GO Wellington

GO Wellington was the brand name of Wellington City Transport Ltd, the Wellington subsidiary of NZ Bus, in New Zealand. The company was branded Stagecoach Wellington by its previous owner, the Stagecoach Group. The current name and a new livery were announced in November 2006 by NZ Bus owner Infratil.

GO Wellington
GOWellington logo.png
GoWellingtonBus.jpg
Bus in GO Wellington livery
ParentNZ Bus (Infratil)
LocaleNew Zealand
Service areaWellington
Service typePublic transport in Wellington
Fuel typeDiesel, electricity
Websitegowellingtonbus.co.nz

HistoryEdit

Wellington City Transport operated trams, buses, a cable car and trolley buses, tracing its history back to 1904. It built and operated the first municipal electric tramway system in New Zealand. Later the department acquired the cable car company.

 
Designline trolleybus 344

On 24 September 2008, a strike occurred between Go Wellington and the Wellington Tramways Union. Drivers went on strike between 7.30 am and 8.30 am, the middle of the morning rush hour. The dispute was escalated when the company moved to lock out its drivers, taking the company's 222 buses off the road the following day.[1] The lockout ended on 25 September when the union withdrew its strike notice. Union secretary Kevin O'Sullivan told The New Zealand Herald that the union's push for higher wages would continue.[2]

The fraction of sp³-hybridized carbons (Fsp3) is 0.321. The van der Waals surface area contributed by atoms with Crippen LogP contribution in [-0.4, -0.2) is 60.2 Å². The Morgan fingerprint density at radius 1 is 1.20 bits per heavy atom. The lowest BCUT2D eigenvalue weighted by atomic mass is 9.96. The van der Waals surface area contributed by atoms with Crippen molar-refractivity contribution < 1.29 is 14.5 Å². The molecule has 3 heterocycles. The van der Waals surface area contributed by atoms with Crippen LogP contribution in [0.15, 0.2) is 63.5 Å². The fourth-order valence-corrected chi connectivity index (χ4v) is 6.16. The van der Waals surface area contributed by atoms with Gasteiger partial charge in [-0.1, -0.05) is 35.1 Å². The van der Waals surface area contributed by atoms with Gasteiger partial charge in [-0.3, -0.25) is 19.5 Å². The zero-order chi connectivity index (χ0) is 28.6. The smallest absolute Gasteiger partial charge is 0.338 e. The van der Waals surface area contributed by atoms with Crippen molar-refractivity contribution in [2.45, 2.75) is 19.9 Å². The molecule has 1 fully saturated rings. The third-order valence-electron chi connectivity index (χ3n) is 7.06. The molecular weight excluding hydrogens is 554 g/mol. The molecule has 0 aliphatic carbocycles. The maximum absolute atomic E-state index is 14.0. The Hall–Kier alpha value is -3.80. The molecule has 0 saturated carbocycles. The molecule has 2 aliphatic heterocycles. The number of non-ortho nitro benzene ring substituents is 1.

In April 2016, NZ Bus announced that it would repower several buses with Wrightspeed gas-turbine hybrid powertrains.[3]

From July 2018, all services in Wellington are operated under the Metlink brand and the GO Wellington brand has ceased to be used by NZ Bus. After losing the majority of its contracts in the area, the company still operates several routes, including two frequent services, out of its depots in Kaiwharawhara, Kilbirnie, and Karori.[4][5]

See alsoEdit

ReferencesEdit

  1. ^ "Bus drivers' dispute widens". The Dominion Post. 24 September 2008. Archived from the original on 25 September 2008. ()
  2. ^ "Wellington buses back on the road". The New Zealand Herald. 25 September 2008. Archived from the original on 25 September 2008.CS1 maint: BOT: original-url status unknown (link) ()
  3. ^ New Zealand Adopts Wrightspeed Jet And Battery Power For Buses, Forbes 2016-04-22, viewed 2016-05-22
  4. ^ Harris, Catherine (5 May 2017). "NZ Bus jobs at risk as new operator wins Wellington contracts". Stuff.co.nz. Retrieved 18 August 2018.
  5. ^ "Bus operators". Metlink Wellington. Archived from the original on 18 August 2018. Retrieved 18 August 2018.

External linksEdit